Freaky Friday nearly meets House in the heartstring-pulling but never cloying “Fetal Position.” It’s mostly a one-way role reversal. Cuddy channels House in her zeal to cure not only the patient of the week, but the fetus of the week as well. As she retorts when House says that if she’s going to be him, he might as well be her: “You don’t have the cleavage for it.” That sounds awfully like a Housism, but it’s not the entire truth, since House isn’t entirely unaffected by the Cuddy-House personality switch.
The patient of the week is Emma (Anne Ramsay of Mad About You), a pregnant photographer who self-diagnosis herself when she collapses while at a photo shoot with Tyson Ritter of All-American Rejects (Tyson Ritter of All-American Rejects).
When a patient declares “I’m having a stroke,” that would seem to leave little room for House and his team to do their magic. However, he finds a symptom her other doctor missed that thankfully helps prolong the episode beyond the teaser.
House actually visits this patient, maybe because Cuddy told him Emma was important, maybe because she’s famous once removed, maybe because there’s flirting potential while he ridicules her profession.
“People are always hiding things. I just keep shooting until I can see what’s really inside them,” she says. That sounds familiar. No wonder she and House have a nice rapport.
She snaps photos to document her time in the hospital, which would annoy me, but the easily-annoyed House surprisingly takes it in stride. His team is comically befuddled while staring at one of her gorgeous black and whites of that craggy, conflicted face. (I’m suppressing the nitpicky voice in my head that wonders how and why she got her photos printed so quickly. Shut up, voice.)
Foreman: This is definitely different.
Chase: It looks almost like …
Cameron: … he’s caring.
The progression in the last few episodes has been puzzling. I suspect we’re building to another angst-filled season finale (pleaseohplease not a cliffhanger), but we’ve gone from the self-destructive House who will do anything for a high to a moderately well-behaved House who’s playfully planning a vacation. Or is he? The Galapagos, Cambodia, the Andes … I suppose that’s more House-like than lying on a beach in Puerto Vallarta, even considering the women in bikinis.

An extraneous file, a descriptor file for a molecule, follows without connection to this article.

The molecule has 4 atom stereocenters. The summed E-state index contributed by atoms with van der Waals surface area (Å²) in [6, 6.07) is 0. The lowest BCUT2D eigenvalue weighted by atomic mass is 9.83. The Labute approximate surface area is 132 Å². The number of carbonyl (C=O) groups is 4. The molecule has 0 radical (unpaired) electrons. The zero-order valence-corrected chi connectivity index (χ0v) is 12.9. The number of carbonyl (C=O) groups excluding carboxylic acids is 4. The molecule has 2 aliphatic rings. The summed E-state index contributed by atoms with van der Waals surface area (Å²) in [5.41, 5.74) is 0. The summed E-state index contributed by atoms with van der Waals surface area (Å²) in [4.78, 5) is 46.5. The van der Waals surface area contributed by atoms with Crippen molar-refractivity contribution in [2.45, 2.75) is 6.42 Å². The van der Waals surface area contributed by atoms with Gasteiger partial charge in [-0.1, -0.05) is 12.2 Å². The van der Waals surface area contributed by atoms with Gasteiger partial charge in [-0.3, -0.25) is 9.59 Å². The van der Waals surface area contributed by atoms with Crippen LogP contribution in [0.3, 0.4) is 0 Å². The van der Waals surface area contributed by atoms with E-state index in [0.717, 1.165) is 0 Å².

Cameron is less than sanguine about House being completely sanguine after discovering her relationship with Chase, and she can’t stop fretting about it to her poor friend with benefits. “Maybe he just doesn’t give a crap,” Chase suggests unhelpfully after ridiculing the suggestion that House’s vacation plans have anything to do with her.
When House rats them out to Cuddy, Cuddy and Foreman both assume Cameron is going to be the one to get hurt. Emma and House see the truth, which is that Chase is the one in danger. Emma captures a “glowing” Chase, staring at a photo of his friend with benefits.
When Emma’s kidneys start to shut down and all diagnostic possibilities have been exhausted, House comes up with the solution: maternal mirror syndrome. Something’s wrong with the fetus, and that’s affecting the mother’s health.
Cuddy and House stake out their ideological differences with Cuddy insisting on referring to Emma’s child as a baby, and House referring to him as a fetus.
“If there’s anyone I would trust to save my baby, it would be Dr. House,” Cuddy comforts Emma at one point, much to House’s surprise. “Fetus,” he exaggeratedly mouths, before the shot cuts from an ultrasound of said fetus/baby to a CGI of the fetus/baby to an actual baby in the maternity ward, where Cuddy is staring wistfully at the little tykes.
House may have exposed his caring to the camera in an unguarded moment, but Cuddy’s the one who cares to the point of unabashedly identifying with the patient. That makes her very House-like in her tenacity and willingness to take risks, but not in her lack of objectivity.
Emma is a single 42-year-old-woman who endured miscarriages and in vitro and sees this pregnancy as her last chance for a child. Cuddy is a single I-have-no-idea-how-old woman who endured a miscarriage and in vitro trying for what she sees as her last chance for a child. She also sees the fetus as a patient, while House clearly does not. He quickly comes to the conclusion that abortion is the only way to save his patient’s life.